Lavington United Reformed Church

What you see today is the second chapel on this site, in 1696 the congregation built ‘The Great Meeting House’ which served the congregation for 100 years.

About this church

This was demolished to meet the needs of a growing congregation and the present church was erected and dedicated in 1869. Significant features are the twin spires, the clock, the pews and the Sweetland organ.

It was estimated that the new church would be £500 and take less than a year to build. It actually cost £1,610 and took 13 years. It was named Lavington Chapel in memory of its former long serving Minister.

A new school room opened in 1862. The current Primary Hall was erected in 1923 as the Church’s War Memorial. In 1972 on the occasion of the Union between the Presbyterian Church of England and the congregational Church it became a part of the United Reformed Church.

The interior of the church remains largely unaltered, although it was originally decorated in the ornate Victorian style.

The clock is one of two, the other being owned by the Town Council and originally situated in the Market but now in the Court Room of the Town Hall. It was built in Bideford by Ephraim Dyer and is a relic of the Great Meeting House, for which it was made.

The pulpit chair is a replica of John Calvin’s chair at Geneva Cathedral. Calvin (1509-64) was an influential French theologian and pastor during the Protestant Reformation, responsible for introducing new forms of church government and liturgy.

The original organ was built for the church in 1863 by W. Sweetland of Bath. It is a two manual organ with 22 speaking stops and is known locally as ‘The Old Lady of Lavington’. This instrument is still used occasionally, but is in need of restoration work.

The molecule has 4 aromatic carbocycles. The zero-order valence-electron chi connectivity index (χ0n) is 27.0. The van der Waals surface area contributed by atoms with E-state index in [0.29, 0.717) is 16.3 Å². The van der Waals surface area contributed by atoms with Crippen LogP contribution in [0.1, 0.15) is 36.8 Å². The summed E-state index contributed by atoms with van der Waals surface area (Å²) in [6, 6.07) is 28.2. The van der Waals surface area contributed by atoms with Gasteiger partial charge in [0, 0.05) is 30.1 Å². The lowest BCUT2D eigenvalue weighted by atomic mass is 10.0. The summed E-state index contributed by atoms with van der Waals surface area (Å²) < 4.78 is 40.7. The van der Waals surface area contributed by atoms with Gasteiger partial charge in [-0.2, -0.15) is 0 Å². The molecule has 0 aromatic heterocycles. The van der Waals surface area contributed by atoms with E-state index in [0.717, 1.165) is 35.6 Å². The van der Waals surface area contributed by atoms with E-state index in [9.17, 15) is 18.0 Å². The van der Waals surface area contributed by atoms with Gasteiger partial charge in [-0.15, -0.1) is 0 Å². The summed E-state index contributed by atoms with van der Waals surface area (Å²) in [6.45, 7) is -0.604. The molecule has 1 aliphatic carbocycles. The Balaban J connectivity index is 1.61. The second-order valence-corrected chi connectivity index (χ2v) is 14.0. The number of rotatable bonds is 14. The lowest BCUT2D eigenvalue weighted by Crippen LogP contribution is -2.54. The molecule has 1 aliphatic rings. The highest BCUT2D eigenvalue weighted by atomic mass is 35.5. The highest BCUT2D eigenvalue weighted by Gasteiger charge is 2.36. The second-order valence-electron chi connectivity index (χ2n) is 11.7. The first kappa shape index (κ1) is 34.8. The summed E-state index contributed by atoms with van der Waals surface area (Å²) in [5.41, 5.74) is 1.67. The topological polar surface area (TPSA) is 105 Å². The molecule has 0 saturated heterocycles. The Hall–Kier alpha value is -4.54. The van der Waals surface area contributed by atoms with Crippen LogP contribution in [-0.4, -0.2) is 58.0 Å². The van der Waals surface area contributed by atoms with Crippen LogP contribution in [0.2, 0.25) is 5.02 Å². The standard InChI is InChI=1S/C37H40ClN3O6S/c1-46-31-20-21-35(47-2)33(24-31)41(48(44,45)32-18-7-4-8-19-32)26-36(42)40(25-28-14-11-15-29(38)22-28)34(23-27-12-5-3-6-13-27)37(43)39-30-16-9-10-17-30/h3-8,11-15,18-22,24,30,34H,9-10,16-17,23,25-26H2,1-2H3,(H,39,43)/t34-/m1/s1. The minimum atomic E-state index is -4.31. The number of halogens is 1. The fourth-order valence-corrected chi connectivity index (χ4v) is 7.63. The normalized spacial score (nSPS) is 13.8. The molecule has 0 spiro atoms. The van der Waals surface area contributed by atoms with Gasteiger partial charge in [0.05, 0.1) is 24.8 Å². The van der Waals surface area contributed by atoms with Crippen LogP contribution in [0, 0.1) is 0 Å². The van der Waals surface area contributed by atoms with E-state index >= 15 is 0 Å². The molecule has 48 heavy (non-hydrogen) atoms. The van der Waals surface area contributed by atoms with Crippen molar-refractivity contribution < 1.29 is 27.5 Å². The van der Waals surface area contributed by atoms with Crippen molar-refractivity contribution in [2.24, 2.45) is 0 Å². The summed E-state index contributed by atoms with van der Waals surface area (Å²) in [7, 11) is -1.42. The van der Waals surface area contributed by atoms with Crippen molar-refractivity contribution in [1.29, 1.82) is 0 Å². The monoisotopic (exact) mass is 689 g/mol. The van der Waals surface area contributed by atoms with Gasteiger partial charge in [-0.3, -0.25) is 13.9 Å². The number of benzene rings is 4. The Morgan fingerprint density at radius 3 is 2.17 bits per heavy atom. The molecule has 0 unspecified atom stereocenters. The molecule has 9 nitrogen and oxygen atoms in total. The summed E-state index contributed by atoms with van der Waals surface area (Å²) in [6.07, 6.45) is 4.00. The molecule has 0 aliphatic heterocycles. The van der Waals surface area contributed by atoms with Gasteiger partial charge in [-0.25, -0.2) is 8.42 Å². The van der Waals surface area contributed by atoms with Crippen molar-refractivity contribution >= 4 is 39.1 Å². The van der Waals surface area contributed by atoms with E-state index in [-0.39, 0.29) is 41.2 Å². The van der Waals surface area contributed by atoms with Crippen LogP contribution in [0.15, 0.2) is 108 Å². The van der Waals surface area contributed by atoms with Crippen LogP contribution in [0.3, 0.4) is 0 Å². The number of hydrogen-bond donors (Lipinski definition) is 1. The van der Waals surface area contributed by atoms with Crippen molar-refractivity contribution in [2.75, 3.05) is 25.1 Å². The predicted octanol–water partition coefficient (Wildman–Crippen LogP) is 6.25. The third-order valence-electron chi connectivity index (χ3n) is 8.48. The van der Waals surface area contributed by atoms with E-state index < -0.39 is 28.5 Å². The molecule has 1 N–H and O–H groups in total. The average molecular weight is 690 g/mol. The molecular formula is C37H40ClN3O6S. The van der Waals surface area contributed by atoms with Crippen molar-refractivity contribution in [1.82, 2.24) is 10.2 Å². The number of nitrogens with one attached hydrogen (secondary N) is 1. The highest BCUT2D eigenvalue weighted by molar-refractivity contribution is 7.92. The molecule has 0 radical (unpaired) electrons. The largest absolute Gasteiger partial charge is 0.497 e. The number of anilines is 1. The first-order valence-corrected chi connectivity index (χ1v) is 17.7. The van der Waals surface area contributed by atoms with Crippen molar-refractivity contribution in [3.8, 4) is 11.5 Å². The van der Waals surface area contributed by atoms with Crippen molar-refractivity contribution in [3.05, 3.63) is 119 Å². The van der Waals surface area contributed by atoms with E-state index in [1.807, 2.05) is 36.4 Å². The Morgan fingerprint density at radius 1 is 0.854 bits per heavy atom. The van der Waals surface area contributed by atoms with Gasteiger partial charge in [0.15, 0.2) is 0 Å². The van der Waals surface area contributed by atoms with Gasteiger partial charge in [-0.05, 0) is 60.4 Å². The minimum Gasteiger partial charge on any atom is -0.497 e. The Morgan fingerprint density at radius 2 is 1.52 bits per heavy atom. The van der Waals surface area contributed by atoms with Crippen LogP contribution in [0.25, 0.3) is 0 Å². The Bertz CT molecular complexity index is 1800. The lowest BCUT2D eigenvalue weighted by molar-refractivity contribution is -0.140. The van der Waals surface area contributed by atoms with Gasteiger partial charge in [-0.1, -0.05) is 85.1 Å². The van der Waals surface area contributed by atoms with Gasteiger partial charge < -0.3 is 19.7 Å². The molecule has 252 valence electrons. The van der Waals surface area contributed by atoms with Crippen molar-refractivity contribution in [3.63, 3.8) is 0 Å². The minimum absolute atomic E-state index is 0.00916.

Also of interest are the pews with their numbered doors, complete with linen fold decoration. So too is the carving at the top of the front choir gallery. This front was also highly coloured at one point and bits of this can still been seen through the varnish.

Key Features

  • Captivating architecture
  • Spectacular stained glass
  • Glorious furnishings
  • Enchanting atmosphere
  • Social heritage stories

Visitors information

  • Level access throughout
  • Level access to the main areas
  • Ramp or level access available on request
  • On street parking at church
  • Accessible toilets in church
  • Café within 500m

Other nearby churches

St Margaret

St. Margaret's dates from 1250 and in years gone by its prominent position and high tower has made it a landmark for shipping in Bideford Bay.

Holy Trinity

The imposing parish church of Weare Giffard was built in the 13th century and enhanced to its present size in the 15th century. It is one of the more important examples in North Devon of the beautiful medieval churches built in this period.

St John the Baptist

One of the highest churches on the North Devon coast, a landmark yet hidden from marauders; great views of Bideford Bay from the churchyard which is probably celtic in origin.

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